Eating Decent Local Food On Sukhumvit? Review of Tang Meng Restaurant.
Now it’s not often I find myself walking down Bangkok’s Sukhumvit Road; it’s an exhausting exercise looking for decent food while trying to avoid the overzealous suit sellers and tuk-tuk drivers. If I’m being honest, I’m not a massive fan of this side of Bangkok. Sure, there are some lovely restaurants if you want to spend a bit more money and sit in a pleasant air-conditioned space. You can head to one of the many sois off Sukhumvit, and there some are great local spots, but on this long main road itself, I’ve never found anywhere for cheap, local food that I’d go out of my way to eat at, until now!
On this particular day, I went with Karen Tran, a fantastic food blogger from San Fransico who was keen to sample as much local food as possible. I didn’t want to disappoint!
We met at Phrom Phong BTS station, and it was a leisurely five minute stroll from there. You could also walk from Thong Lo Bts in the same amount of time.
There are two main things they sell at Tang Meng, and they are noodles and khao mun gai (chicken rice). I tend to go there for the egg noodle soup. That’s not to say the khao mun gai isn’t OK here, it is, but I tend to think that khao mun gai is khao mun gai – you have to get a terrible one to have a bad one. I have a khao mun gai shop by my house that I love, so I don’t travel across town to get it!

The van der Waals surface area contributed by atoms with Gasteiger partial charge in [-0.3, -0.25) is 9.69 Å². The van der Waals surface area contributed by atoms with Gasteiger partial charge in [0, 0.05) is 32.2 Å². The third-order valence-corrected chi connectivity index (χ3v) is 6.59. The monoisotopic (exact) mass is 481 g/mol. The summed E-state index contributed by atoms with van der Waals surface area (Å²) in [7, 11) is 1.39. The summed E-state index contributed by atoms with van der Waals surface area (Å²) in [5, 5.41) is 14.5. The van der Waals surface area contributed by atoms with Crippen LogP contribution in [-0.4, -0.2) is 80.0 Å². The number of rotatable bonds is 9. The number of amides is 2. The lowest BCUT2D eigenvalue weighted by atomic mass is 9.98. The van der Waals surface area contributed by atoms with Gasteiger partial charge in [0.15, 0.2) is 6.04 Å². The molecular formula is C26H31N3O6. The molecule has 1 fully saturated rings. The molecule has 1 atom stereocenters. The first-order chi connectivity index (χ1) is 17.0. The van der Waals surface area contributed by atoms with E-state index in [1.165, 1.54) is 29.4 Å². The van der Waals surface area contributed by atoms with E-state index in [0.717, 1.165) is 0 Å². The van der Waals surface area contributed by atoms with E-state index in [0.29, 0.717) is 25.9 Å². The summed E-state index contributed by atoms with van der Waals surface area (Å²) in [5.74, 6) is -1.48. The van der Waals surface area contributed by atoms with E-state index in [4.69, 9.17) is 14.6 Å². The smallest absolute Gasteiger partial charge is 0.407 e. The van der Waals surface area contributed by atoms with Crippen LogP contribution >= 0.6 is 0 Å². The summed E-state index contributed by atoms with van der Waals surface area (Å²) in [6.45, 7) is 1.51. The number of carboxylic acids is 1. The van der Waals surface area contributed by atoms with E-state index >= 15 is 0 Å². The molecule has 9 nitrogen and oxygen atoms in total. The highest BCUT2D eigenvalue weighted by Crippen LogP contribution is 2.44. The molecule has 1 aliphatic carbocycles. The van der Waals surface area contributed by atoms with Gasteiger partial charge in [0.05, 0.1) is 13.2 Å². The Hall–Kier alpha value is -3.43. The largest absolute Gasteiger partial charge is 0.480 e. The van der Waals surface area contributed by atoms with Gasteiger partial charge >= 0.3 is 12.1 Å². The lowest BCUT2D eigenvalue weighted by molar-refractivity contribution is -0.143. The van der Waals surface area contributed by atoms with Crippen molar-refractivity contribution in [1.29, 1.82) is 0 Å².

What is great here, and worth the trip are the noodles – whichever type you go for. We tried the bamee kieow moo dang nam (egg noodle soup with wontons and barbecue pork) and the bamee kieow moo krob heang (egg noodles with wontons and deep fried pork belly).
The bamee kieow moo dang here is excellent The homemade wontons were fat and juicy and stuffed with pork and prawns. The noodles are nice and chewy, which is how I like them. The standout was probably the moo dang (red pork). It’s super tender and sweet, not like a lot of dry meat you get in some of the many places selling this soup in Bangkok. The stock here is a real winner; you have to do a little work to it in the way of seasoning with chilli vinegar and fish sauce, but I don’t mind that. There was none of that MSG taste whatsoever.
Karen had the bamee kieow moo krob heang (dry egg noodles with crispy pork belly and wontons) were also very good. The same chewy noodles, fat wontons and quality meat, this time in the way of crispy, fatty pork belly. Again a quality bowl of noodles. We both agreed that the best thing about the two dishes was the decent meat.
As I said before, we also had a khao mun gai which was good, and extremely popular with locals here. The sauce was probably the best thing about it, with a sharp hit of vinegar and plenty of chilli, but the rice was a bit lacking in flavour for me. I’ve had better, I’ve had far worse!
I have on good authority that they serve a mean yen ta fo here, but I haven’t tried it as it’s my least favourite Thai soup. I do know they sell some fantastic wok fried dishes at Tang Meng, my favourite being kway tieow kua gai (flat wide rice noodles with chicken).
Tang Meng is open every day apart from Sundays from 8 a.m to 5 p.m